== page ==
Fandom

Psychology Wiki

Genetic counseling: Becker Muscular Dystrophy

34,203pages on
this wiki
Add New Page
Talk0 Share

Assessment | Biopsychology | Comparative | Cognitive | Developmental | Language | Individual differences | Personality | Philosophy | Social |
Methods | Statistics | Clinical | Educational | Industrial | Professional items | World psychology |

Clinical: Approaches · Group therapy · Techniques · Types of problem · Areas of specialism · Taxonomies · Therapeutic issues · Modes of delivery · Model translation project · Personal experiences ·


Becker Muscular Dystrophy

General InformationEdit

  • Dystrophinopathies
    • Characterized by a spectrum of muscle disease that ranges from mild to severe
    • Duchenne/Becker muscular dystrophy is severe
      • Skeletal muscle is primarily affected in both
      • DMD is rapidly progressive and presents in early childhood.
        • Patients are often wheelchair-bound by age 12
      • Becker is characterized by later-onset skeletal muscle weakness
        • Patients remain ambulatory into their 20s
        • Despite milder skeletal muscle involvement, heart failure from dilated cardiomyopathy is a common cause of morbidity and the most common cause of death
        • Mean age of death is in the mid-40s
  • Dystrophin gene
    • Xp21.2
    • Encodes protein dystrophin
    • 85% of males with BMC have deletions or duplications involving exons of this gene
    • Molecular genetic testing is available clinically
  • Prevalence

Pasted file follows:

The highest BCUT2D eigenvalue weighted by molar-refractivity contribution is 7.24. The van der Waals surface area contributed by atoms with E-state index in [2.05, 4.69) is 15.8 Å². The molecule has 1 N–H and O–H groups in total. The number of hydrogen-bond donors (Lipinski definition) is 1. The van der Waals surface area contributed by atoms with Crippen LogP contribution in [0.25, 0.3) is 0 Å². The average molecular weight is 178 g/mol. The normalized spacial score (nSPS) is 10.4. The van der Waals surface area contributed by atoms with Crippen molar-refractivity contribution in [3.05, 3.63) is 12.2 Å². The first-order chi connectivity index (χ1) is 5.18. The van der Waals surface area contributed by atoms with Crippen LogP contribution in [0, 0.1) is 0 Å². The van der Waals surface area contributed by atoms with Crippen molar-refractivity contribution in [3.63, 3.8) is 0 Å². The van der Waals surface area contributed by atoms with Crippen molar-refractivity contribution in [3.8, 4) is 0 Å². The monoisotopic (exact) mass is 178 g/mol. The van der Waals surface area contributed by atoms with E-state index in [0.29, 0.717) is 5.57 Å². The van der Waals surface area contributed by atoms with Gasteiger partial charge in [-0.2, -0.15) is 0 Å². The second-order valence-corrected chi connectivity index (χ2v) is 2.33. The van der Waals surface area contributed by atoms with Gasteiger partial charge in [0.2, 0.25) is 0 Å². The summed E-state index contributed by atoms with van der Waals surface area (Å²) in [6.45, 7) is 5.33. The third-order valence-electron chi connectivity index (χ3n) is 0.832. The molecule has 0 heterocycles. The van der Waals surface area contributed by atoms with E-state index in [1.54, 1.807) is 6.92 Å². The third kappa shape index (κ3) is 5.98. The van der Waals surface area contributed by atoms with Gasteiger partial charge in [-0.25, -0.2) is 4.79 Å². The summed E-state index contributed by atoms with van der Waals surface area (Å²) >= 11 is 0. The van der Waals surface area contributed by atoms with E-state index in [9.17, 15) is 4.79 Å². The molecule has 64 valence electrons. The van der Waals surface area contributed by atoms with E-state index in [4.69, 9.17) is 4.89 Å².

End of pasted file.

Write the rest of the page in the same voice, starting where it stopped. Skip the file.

• 1 in 18,000 live male births

DiagnosisEdit

  • Clinical
    • Family history
      • Compatible with X-linked recessive inheritance
    • Creatine Phosphokinase (CK) concentration
      • Evaluated by blood test
      • Elevated serum CK concentration results from progressive elimination of dystrophic muscle fibers.
        • Can also result from strenuous exercise
      • CK concentration gradually decreases with advancing age due to the progressive elimination of these muscle fibers.
      • 100% of males with BMD have a serum CK concentration >5x normal
      • ~30% of female carriers have a concentration 2-10x normal
        • Some investigations have shown a wide variability in BMD carriers
        • Many have levels within the normal range, so other tests are necessary
        • CPK is not completely reliable
    • Clinical findings
      • Progressive symmetrical muscle weakness and atrophy, proximal greater then distal, often with calf hypertrophy
        • Weakness of quadriceps femoris may be the only sign
      • Activity-induced cramping in some patients
      • Flexion contractus of the elbows may occur late in the course
      • Wheelchari dependency, if present, after 16 years of age
      • Preservation of neck flexor muscle strength in BMD differentiates it from DMD
  • Molecular genetic testing
    • Deletions involving one or more exons of the DMD gene
      • ~85% of males with BMD have deletions
      • Testing is done by PCR or southern blot
      • Available on a clinical basis
    • The remaining ~15% have duplications of one or more exons of the DMD gene or other mutations such as small deletions or insertions, single base changes, or splicing mutations
    • Carrier testing may be performed but requires quantitative analysis for gene dosage which can be difficult to perform and interpret
    • Prenatal testing is available

Clinical DescriptionEdit

  • Males